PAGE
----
A Super Duper Buzz Kill

The interior of a Loblaws supermarket in Toronto

Image via Wikipedia

9/25/11  We were swimming almost everyday this summer.  My oldest daughter went from only wanting to sit on the stairs or on “boats”(actually rafts) to swimming all over the pool with water wings.  That evolved over several phases of interest, intrigue, insecurity and hesitancy.  Things went back and forth, but in those last two weeks, she jumped into the pool, swam with floaties and swam into the “deep end”, only 5 feet, but hey, I’m only 5 feet.

We took a 3 day break during Labor Day weekend and when we went back on a Tuesday, intending to refresh our swimming routine, it was closed.  How could it have happened?  Nothing had changed.   It was still super hot, there was still water and life and children needing to tire themselves out, but the pool was closed.  It was hard to imagine that this meant the end of summer.  Until today.

Today, there was an actual breeze.  Today, I had a chill outside.  I started wondering where my jackets and packets and non-sandal footwear was stashed.

Cut to today, 10/6/11 .  The Sacramento Sun continued to shine down on us up until these past few days.  The first day it rained I woke up with a sore throat.  I stayed in bed almost continuously this past week.  It is officially cold, and I’m bummed.  I started thinking about the fact that I still haven’t gone through our warmer clothes.  The fact that we left our space heater in the desert two years ago.   I started thinking about ways to enjoy the autumn weather.

I remembered that last year I went for runs.  I made frozen banana smoothies(which my daughter named ice cream smoothies) and I ate dates and persimmons.  I can’t wait for persimmon season, but in the meantime, I can definitely do frozen bananas, so long as I get a space heater.  I might also need a new kitchen ceiling but more on that later.

Cut to today, 10/7/11  Okay…I’m feeling it now.  I’m still recovering, but I actually got out of bed today, got some sunshine and went grocery shopping.  Last night I listened to a Chelsea Wolfe station on last.fm and I’m really feeling in the gritty mood for fall.  I hurried out the door while my husband and daughter numero dos were napping.  Daughter numero uno and I went to the well-loathed supermarket and I wore the wrong shoes.  I wore the old bcbg flip flops that were taped on the edges and needed to be taped on the bottom as well, but I forgot that.

On the way back I absolutely had to take my shoes off.  I kicked them off like a rebel and walked that supermarket sidewalk runway like a barefoot pro!  How I missed walking barefoot!  Dear readers, I am NOT a shoe girl.  But living in a hot climate I absolutely had to wear them all summer long.  I realized, I really do like the cooler weather, cause I can be naked from the ankle down!  I’ve been reading Malidoma Some these past few days and connecting to some of the ways I express my style, mostly I’m all about comfort.

I wear dreadlocks and clothes that may or may not vaguely match.  I usually wear shoes made out of rope or a good pair of Vibram hiking shoes.  I don’t wear make-up unless my daughter and I have a berry day (www.meganelizabeth.com).  In general I really prefer to look like I’ve lived a busy life.  I’m a mom, and I intend to look like I have a lot of things to do.  I carry a huge hobo bag so I can bring things with me if I need them.  I don’t carry a diaper bag or a clutch purse.  Although I can go much more into this topic, and I will later, I really brought this up because the cashier at the supermarket asked me if I was African.  I get this question a lot.  If people are not asking me if I’m African, they’re asking me if I’m from the Caribbean or if I’m from Mexico!  Oftentimes I just get “where are you from?”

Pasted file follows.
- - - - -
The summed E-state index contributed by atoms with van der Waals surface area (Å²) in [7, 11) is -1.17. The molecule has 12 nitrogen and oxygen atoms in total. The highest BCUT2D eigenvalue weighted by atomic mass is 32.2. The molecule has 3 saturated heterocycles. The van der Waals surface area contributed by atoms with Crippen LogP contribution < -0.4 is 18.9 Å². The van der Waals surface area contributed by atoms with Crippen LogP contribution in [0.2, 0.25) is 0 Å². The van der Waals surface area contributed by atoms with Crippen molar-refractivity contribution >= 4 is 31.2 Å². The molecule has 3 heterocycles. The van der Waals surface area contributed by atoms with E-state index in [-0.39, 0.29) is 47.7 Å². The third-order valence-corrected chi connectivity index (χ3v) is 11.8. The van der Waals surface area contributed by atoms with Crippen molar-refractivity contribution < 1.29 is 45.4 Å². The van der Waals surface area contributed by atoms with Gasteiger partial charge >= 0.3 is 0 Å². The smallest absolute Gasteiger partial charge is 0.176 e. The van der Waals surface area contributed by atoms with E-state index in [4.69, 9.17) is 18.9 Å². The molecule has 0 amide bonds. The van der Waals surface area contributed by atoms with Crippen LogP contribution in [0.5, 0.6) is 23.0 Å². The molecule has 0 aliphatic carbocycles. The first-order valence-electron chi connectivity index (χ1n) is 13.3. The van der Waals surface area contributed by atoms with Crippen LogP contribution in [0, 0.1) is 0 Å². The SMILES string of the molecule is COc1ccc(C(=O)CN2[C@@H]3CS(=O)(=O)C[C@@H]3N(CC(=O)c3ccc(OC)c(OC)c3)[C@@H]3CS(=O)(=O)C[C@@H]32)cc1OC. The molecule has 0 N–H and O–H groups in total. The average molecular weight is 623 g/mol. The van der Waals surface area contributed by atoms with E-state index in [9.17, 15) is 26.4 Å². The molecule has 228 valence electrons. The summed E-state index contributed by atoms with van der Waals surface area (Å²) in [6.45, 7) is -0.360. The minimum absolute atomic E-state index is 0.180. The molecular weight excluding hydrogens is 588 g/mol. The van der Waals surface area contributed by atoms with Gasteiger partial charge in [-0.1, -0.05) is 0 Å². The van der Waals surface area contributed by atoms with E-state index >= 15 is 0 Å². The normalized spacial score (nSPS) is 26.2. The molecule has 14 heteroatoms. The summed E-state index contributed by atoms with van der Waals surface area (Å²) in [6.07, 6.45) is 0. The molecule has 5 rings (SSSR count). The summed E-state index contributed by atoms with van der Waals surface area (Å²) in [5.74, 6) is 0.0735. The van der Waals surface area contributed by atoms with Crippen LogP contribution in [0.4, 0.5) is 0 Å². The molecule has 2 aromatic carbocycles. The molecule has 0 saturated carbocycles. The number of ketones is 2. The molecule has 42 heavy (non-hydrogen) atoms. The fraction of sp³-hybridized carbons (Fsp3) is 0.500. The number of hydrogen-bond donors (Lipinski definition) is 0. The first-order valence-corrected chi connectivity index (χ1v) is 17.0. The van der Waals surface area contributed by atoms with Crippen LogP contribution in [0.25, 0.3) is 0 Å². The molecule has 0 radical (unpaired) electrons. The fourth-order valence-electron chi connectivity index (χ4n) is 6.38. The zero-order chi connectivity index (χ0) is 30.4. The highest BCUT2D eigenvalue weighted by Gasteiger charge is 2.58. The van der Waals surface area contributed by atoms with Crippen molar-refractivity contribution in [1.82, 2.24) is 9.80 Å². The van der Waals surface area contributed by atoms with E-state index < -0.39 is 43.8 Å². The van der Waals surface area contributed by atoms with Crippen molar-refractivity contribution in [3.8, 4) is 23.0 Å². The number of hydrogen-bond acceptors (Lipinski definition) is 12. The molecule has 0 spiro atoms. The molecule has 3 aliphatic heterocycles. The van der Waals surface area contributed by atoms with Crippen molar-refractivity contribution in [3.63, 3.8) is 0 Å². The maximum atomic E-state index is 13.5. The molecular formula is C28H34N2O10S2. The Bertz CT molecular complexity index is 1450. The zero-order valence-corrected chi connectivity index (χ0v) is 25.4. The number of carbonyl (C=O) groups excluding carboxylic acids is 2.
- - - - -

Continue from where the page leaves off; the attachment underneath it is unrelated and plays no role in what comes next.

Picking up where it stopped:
No one ever believes I’m from the U.S.  For a time I would lie and tell them I’m from wherever or somewhere near where they thought I was from.  It was a fun game, while I was traveling.  But now that I’m stationary, I have to actually tell the truth, “I’m from the U.S., I’m from here, or I’m from Georgia.”  Like I said no one ever believes me.  They find a way to somehow make sense of it, “where are you originally from?”, “where are your parents from?”, “did you grow up here?”

Yep, unfortunately, I only look exotic.  Today the cashier had to back step, or at least she thought she did.  She thought she had offended me with her assumption.  She wanted to let me know that she meant no disrespect by thinking I was African, in fact her husband is Nigerian and she really thought based on him and his family, probably that I fit into that culture, more so, than that of the Californian supermarket spread.  She was right.  I have had to go through quite a lot of mental reconditioning to put myself into mainstream society melting pots, like supermarkets, they scare me, I stick out, and I avoid them whenever necessary.

A lot of “African-Americans” would be offended by that assumption she made.  Personally, I love it.  Usually the people who ask me where I’m from are people who are not from this country.  They’re usually from Central America, Africa, The Caribbean, or South American.  Sometimes they’re travelers or people who are married to someone from these areas.  I envy the people who ask me where I’m from.

I love that they are cultured enough to have extended experience with these cultures they think I am a part of.  I wish I was a part of them.  The buzz is killed.  The person who asks me where I’m from, and get the unexpected “right here” answer is perplexed, deflated, disappointed and so am I.  It reminds me that here I am, so enthused about cultural expansion, and yet my environment makes me the most culturally exotic person in view.  I wear my differences proud, but I wish I wasn’t the only one.


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